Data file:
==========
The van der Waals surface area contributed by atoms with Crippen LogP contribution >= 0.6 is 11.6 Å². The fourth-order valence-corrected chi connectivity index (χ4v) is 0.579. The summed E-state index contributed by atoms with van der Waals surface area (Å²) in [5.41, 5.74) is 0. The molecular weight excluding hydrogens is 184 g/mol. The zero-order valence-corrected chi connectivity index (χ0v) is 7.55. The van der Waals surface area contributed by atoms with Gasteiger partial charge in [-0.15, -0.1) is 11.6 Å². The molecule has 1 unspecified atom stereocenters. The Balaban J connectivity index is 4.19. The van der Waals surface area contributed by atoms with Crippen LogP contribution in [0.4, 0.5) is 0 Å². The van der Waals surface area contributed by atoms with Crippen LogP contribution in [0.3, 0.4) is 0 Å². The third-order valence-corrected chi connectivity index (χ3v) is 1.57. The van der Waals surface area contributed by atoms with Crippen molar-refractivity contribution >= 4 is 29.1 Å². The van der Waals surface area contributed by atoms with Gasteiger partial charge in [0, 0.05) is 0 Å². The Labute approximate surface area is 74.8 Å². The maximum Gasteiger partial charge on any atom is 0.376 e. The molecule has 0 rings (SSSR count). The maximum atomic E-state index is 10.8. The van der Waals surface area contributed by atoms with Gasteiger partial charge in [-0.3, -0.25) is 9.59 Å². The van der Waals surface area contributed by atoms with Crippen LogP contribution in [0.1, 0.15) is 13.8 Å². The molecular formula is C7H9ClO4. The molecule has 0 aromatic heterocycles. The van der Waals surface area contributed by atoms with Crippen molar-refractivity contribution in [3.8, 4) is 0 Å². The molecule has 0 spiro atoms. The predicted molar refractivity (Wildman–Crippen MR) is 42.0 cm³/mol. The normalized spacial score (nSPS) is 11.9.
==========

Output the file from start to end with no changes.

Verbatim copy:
The van der Waals surface area contributed by atoms with Crippen LogP contribution >= 0.6 is 11.6 Å². The fourth-order valence-corrected chi connectivity index (χ4v) is 0.579. The summed E-state index contributed by atoms with van der Waals surface area (Å²) in [5.41, 5.74) is 0. The molecular weight excluding hydrogens is 184 g/mol. The zero-order valence-corrected chi connectivity index (χ0v) is 7.55. The van der Waals surface area contributed by atoms with Gasteiger partial charge in [-0.15, -0.1) is 11.6 Å². The molecule has 1 unspecified atom stereocenters. The Balaban J connectivity index is 4.19. The van der Waals surface area contributed by atoms with Crippen LogP contribution in [0.4, 0.5) is 0 Å². The van der Waals surface area contributed by atoms with Crippen LogP contribution in [0.3, 0.4) is 0 Å². The third-order valence-corrected chi connectivity index (χ3v) is 1.57. The van der Waals surface area contributed by atoms with Crippen molar-refractivity contribution >= 4 is 29.1 Å². The van der Waals surface area contributed by atoms with Gasteiger partial charge in [0, 0.05) is 0 Å². The Labute approximate surface area is 74.8 Å². The maximum Gasteiger partial charge on any atom is 0.376 e. The molecule has 0 rings (SSSR count). The maximum atomic E-state index is 10.8. The van der Waals surface area contributed by atoms with Gasteiger partial charge in [-0.3, -0.25) is 9.59 Å². The van der Waals surface area contributed by atoms with Crippen LogP contribution in [0.1, 0.15) is 13.8 Å². The molecular formula is C7H9ClO4. The molecule has 0 aromatic heterocycles. The van der Waals surface area contributed by atoms with Crippen molar-refractivity contribution in [3.8, 4) is 0 Å². The molecule has 0 spiro atoms. The predicted molar refractivity (Wildman–Crippen MR) is 42.0 cm³/mol. The normalized spacial score (nSPS) is 11.9.